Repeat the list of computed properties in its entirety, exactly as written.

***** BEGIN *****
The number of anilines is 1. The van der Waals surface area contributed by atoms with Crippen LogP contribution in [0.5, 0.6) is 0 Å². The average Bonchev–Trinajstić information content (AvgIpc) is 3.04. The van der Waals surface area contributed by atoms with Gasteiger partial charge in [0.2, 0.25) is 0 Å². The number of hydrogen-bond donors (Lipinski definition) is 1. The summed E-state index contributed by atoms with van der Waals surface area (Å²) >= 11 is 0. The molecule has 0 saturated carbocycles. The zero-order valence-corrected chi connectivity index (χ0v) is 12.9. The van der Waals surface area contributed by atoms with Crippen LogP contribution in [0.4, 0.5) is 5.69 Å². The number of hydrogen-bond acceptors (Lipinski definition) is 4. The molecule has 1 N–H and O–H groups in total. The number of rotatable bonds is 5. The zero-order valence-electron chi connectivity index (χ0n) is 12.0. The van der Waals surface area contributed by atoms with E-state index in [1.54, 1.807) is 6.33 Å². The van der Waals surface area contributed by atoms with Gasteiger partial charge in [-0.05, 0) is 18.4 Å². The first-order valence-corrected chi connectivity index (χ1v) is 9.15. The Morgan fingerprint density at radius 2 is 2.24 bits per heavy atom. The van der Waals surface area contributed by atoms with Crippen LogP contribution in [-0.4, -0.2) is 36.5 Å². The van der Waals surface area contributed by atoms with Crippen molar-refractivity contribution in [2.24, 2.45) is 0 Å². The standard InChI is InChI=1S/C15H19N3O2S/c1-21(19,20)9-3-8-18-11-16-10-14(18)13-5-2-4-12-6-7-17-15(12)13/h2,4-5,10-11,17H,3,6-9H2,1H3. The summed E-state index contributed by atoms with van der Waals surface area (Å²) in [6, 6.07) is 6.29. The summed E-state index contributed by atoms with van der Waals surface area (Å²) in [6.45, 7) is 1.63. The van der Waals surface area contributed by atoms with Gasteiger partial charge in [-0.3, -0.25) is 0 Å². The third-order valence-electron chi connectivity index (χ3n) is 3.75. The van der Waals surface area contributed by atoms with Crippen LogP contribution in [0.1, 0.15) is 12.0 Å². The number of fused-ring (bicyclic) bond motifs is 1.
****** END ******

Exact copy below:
The number of anilines is 1. The van der Waals surface area contributed by atoms with Crippen LogP contribution in [0.5, 0.6) is 0 Å². The average Bonchev–Trinajstić information content (AvgIpc) is 3.04. The van der Waals surface area contributed by atoms with Gasteiger partial charge in [0.2, 0.25) is 0 Å². The number of hydrogen-bond donors (Lipinski definition) is 1. The summed E-state index contributed by atoms with van der Waals surface area (Å²) >= 11 is 0. The molecule has 0 saturated carbocycles. The zero-order valence-corrected chi connectivity index (χ0v) is 12.9. The van der Waals surface area contributed by atoms with Crippen LogP contribution in [0.4, 0.5) is 5.69 Å². The number of hydrogen-bond acceptors (Lipinski definition) is 4. The molecule has 1 N–H and O–H groups in total. The number of rotatable bonds is 5. The zero-order valence-electron chi connectivity index (χ0n) is 12.0. The van der Waals surface area contributed by atoms with E-state index in [1.54, 1.807) is 6.33 Å². The van der Waals surface area contributed by atoms with Gasteiger partial charge in [-0.05, 0) is 18.4 Å². The first-order valence-corrected chi connectivity index (χ1v) is 9.15. The Morgan fingerprint density at radius 2 is 2.24 bits per heavy atom. The van der Waals surface area contributed by atoms with Crippen LogP contribution in [-0.4, -0.2) is 36.5 Å². The van der Waals surface area contributed by atoms with Crippen molar-refractivity contribution in [2.24, 2.45) is 0 Å². The standard InChI is InChI=1S/C15H19N3O2S/c1-21(19,20)9-3-8-18-11-16-10-14(18)13-5-2-4-12-6-7-17-15(12)13/h2,4-5,10-11,17H,3,6-9H2,1H3. The summed E-state index contributed by atoms with van der Waals surface area (Å²) in [6, 6.07) is 6.29. The summed E-state index contributed by atoms with van der Waals surface area (Å²) in [6.45, 7) is 1.63. The van der Waals surface area contributed by atoms with Gasteiger partial charge in [-0.3, -0.25) is 0 Å². The third-order valence-electron chi connectivity index (χ3n) is 3.75. The van der Waals surface area contributed by atoms with Crippen LogP contribution in [0.1, 0.15) is 12.0 Å². The number of fused-ring (bicyclic) bond motifs is 1.